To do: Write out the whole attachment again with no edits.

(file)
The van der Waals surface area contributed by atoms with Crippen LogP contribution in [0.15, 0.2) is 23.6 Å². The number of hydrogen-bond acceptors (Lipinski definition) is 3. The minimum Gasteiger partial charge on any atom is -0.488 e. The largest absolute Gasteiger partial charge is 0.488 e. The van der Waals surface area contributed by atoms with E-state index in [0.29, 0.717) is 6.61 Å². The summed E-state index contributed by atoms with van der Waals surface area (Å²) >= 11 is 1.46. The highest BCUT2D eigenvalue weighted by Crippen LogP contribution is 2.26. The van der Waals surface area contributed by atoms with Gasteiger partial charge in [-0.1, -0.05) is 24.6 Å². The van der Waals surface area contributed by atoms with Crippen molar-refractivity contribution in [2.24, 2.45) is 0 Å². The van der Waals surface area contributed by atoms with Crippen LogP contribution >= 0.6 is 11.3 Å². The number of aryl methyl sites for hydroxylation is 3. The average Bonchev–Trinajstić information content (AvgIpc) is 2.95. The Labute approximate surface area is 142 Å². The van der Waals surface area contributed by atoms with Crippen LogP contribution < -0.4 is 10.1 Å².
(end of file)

The van der Waals surface area contributed by atoms with Crippen LogP contribution in [0.15, 0.2) is 23.6 Å². The number of hydrogen-bond acceptors (Lipinski definition) is 3. The minimum Gasteiger partial charge on any atom is -0.488 e. The largest absolute Gasteiger partial charge is 0.488 e. The van der Waals surface area contributed by atoms with E-state index in [0.29, 0.717) is 6.61 Å². The summed E-state index contributed by atoms with van der Waals surface area (Å²) >= 11 is 1.46. The highest BCUT2D eigenvalue weighted by Crippen LogP contribution is 2.26. The van der Waals surface area contributed by atoms with Gasteiger partial charge in [-0.1, -0.05) is 24.6 Å². The van der Waals surface area contributed by atoms with Crippen molar-refractivity contribution in [2.24, 2.45) is 0 Å². The van der Waals surface area contributed by atoms with Crippen LogP contribution >= 0.6 is 11.3 Å². The number of aryl methyl sites for hydroxylation is 3. The average Bonchev–Trinajstić information content (AvgIpc) is 2.95. The Labute approximate surface area is 142 Å². The van der Waals surface area contributed by atoms with Crippen LogP contribution < -0.4 is 10.1 Å².